Did you notice that void happen?

Not really because I’m not much of a film watcher oddly, I’m a reader. But by all accounts you’re absolutely right and it’s surprising to me that people make such a fuss over the strong female characters, and it’s not just strong females, but women fighters – because there have been strong women in film in the 40s, there were fantastic, strong women.

This franchise has always been about an empowered female, or the empowerment of Sarah Connor, so it’s always been a female-driven franchise, so what’s the big deal that we have two other fantastic women joining the team? Apparently, the world hasn’t quite caught on to all of that and I love the fact that… well what I love is Natalia Reyes and Mackenzie Davis whom I love.

If one of us had been the weak link the whole exercise would have gone down, would have absolutely gone down the wrong way and they absolutely stood up and owned their characters in such an amazing way, that we all just took turns inspiring each other.

Many times, Natalia and I would stand back, or be in a scene and say ‘how is she doing that?’ then Mackenzie and I would be sitting there watching Natalia and be like ‘how is she doing that?’ We all had our skill sets but we just kept on inspiring each other and marvelling at each other and that was the greatest acting experience of my life having those two women with me.

That’s fantastic.

Says a lot.

It does and I forgot to mention earlier when you were talking about how the action looks, but I never questioned for a second that it was you, or them, or Arnold Schwarzenegger doing everything on screen.

Cool, so seamless is what you’re saying?

Yes, it was.

Good, because I’m worried! [laughs]

I wasn’t sure how much screen time you would have back with Arnold, or how your characters would interact, but it must have been strange to be back after all these years facing each other again with the same characters, or type of character?

That’s right, the same woman but with a different set of circumstances and she’s a different Sarah Connor, I mean she’s less human really that the T-800 in this film, because her life and her purpose have shrunk down to a very small seed, that’s cancerous. Really all she has now is revenge and that was very interesting.

Mostly because we want to see the characters that we know take a journey, I mean it wouldn’t be interesting or truthful, if it was exactly the same Sarah Connor, only 28 years later. I mean time alone changes us, much less time and a change of circumstances, so that’s why I was interested because there was another journey to make.

And it’s such a bitter pill that something inhuman, having robbed her of her future, has this idyllic life and she feels ‘how dare you’…

You have the life I should have had, yeah, you have a child and partner. But you know, Terminators have killed them all! Right?

Sarah is such a resilient character, but for me there was moment where I would have thought ‘I can’t do this anymore – I tried to save the world once, it didn’t thank me for it, do as you please.’

Yes, and that was really one of the big questions and is still unanswered – there is that ‘there is no fate, but what we make for ourselves’, right? And that’s pretty much the theme of the second film, but I enter this third incarnation of it and do I still believe that? Because I have gone and changed the future, but also didn’t necessarily really change fate, because it just comes back in an uglier, stronger form.

And several characters that I’m not even sure made it into the film, but Arnold asks me and the Dani character at one point “can’t we change it?” And I was like – it was not specified in the script, but I did not feel that Sarah Connor believed that any longer. Do you hold onto your credo when it hasn’t worked before? When you’ve gone and changed your fate, but still the damn machines come and destroy everything? Does she still have hope that we can make a difference? I don’t know, but I wanted to keep it nebulous.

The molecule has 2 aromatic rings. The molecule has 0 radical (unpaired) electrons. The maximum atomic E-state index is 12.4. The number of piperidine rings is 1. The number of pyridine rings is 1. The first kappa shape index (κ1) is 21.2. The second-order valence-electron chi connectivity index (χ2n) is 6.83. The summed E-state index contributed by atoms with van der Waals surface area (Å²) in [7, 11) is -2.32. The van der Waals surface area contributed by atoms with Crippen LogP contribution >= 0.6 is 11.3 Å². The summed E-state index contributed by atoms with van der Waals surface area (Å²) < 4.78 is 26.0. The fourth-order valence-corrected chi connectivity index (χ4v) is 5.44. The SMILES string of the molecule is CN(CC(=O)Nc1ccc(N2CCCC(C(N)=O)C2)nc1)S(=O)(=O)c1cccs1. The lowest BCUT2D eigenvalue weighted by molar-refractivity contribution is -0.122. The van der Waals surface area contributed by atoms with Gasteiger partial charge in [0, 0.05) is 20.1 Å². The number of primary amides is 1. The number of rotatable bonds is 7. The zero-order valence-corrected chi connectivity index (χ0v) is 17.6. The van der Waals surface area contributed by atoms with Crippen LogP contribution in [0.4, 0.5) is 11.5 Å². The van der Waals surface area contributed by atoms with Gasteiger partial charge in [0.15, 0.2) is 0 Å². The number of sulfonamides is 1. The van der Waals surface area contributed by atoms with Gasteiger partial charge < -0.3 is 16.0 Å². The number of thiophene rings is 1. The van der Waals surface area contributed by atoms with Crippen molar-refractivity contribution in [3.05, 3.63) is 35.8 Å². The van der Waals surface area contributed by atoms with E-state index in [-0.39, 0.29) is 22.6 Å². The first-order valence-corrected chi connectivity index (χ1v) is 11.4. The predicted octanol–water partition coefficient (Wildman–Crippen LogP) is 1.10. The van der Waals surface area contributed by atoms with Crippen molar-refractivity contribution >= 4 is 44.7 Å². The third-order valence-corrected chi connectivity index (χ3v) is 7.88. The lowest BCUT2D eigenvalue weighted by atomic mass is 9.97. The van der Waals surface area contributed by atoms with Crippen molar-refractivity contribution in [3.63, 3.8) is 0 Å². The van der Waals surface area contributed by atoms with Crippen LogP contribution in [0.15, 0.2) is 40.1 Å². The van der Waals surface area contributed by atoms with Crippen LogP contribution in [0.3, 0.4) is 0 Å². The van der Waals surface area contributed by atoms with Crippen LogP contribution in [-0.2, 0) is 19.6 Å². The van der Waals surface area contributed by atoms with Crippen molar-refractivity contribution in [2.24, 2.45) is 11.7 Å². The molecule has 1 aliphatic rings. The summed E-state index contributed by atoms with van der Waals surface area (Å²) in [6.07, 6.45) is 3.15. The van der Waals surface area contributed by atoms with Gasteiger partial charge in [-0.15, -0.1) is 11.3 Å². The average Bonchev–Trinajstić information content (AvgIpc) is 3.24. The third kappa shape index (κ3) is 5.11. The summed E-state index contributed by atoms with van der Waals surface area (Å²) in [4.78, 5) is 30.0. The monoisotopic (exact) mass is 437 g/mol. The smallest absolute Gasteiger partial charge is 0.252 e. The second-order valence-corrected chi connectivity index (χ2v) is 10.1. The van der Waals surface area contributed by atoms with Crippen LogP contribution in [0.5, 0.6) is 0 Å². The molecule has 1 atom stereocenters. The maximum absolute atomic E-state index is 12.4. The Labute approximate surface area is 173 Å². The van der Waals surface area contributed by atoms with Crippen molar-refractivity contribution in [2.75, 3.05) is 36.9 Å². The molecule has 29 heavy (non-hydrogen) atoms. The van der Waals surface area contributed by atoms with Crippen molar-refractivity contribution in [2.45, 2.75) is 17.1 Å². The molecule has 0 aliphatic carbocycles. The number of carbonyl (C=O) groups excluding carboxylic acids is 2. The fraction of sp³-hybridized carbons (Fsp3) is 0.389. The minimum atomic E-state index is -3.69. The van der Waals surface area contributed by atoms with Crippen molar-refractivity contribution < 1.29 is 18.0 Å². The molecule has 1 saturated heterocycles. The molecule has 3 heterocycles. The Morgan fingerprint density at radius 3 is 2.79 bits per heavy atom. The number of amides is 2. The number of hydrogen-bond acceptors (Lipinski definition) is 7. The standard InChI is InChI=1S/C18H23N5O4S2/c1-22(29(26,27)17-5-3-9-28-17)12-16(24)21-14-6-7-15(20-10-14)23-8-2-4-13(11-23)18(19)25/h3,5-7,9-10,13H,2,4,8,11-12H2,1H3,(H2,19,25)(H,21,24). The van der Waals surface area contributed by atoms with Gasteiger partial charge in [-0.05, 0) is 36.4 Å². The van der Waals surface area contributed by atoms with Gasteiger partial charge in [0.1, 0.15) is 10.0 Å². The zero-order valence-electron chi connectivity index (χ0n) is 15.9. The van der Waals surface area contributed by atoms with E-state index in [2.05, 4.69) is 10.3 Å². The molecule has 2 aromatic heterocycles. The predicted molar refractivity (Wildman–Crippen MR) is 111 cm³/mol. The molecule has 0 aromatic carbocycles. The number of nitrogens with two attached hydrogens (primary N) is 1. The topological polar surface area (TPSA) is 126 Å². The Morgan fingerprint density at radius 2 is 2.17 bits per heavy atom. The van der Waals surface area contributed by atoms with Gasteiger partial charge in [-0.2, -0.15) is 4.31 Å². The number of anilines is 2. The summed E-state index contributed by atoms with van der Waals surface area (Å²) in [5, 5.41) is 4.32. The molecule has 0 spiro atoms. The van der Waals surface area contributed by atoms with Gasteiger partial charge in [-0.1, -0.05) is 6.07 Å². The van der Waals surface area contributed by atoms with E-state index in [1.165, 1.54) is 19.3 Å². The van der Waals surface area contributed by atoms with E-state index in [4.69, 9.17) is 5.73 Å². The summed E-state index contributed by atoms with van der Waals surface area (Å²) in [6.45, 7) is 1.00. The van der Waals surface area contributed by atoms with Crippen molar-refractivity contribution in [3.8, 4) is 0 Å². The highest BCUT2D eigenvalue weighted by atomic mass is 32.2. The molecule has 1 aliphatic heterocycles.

Does she really believe this anymore, because it would be foolish to hold on to something, some idea and some hopefulness, when life has turned out this way for her? So it’s still a question mark and I’m still waffling! [laughs] Even though I’ve finished the film, I still don’t know! And maybe that’s good, because we don’t want a character with all the answers, because that would be boring.

When you came back to this character and when people are calling you by Sarah’s name again, do you ever have flashbacks to the first day on set from the first two films, does it throw you back through time, or do you tend to live in the now?

I very much live in the now. I mean it will always come up and people… I’ve been trying to forget the first one, just because of the hair.

The hair is magnificent!

[She roars with laugher]

I don’t go back to the first one much and the second one was, I guess, glory days, you know. I do remember feeling just so strong and just learnt a lot of life lessons from that film too, because it was hard and it was hard every day and it was probably the first time in my life where I really, truly, learned to live in the moment.

Because the crew would be saying “oh my god, I can’t wait to get out of this steel mill and it’s so cold and it’s so hard” and I knew internally that I was going to the mental hospital next and that was equally hard and there was absolutely nothing to do, except just work my ass off one day after the next and never think about where we’re going. So it was a very formative time for me.

And where we talked about the fact that there have been plenty of powerful female characters, they’re not as physically transformative as Sarah Connor. When you’re asked to become her again, you must be thinking about the physical exertion?

Oh yes and I’m still paying the price, I mean I cannot pretend – and it’s so funny because I just made a deal with myself that I’m not going to go out there and go “I’m old! It was hard! I still hurt!” [laughs]…

You know, it’s not what people want to hear but I’m paying the price, even though I trained really hard, but I am not like a young woman, it’s harder to recover when you’re injured. So [puts on an old lady voice] I get a little tendinitis in my right elbow and a little bursitis – I have the itises! [laughs]

Finally, when you spoke about wanting to do more comedy all those years ago, I hadn’t seen Chuck at the time, so I just wondered if you had fond memories of filming that, because it was such a great blend of comedy, emotion and action?

True, so much fun, so much fun. I wish that I had been on that show from the very beginning. And what was interesting and really significant about that TV show was that the women kicked ass and the men were the comedians. I mean Zachary Levi is so talented, but really the men got to be the funny men and the woman were just the ass kickers and that was ahead of its time and it was just so much fun and complete and I just wish I’d been on it the entire run!

Linda Hamilton, thank you so much!

Terminator: Dark Fate is in cinemas from Wednesday, 23rd October.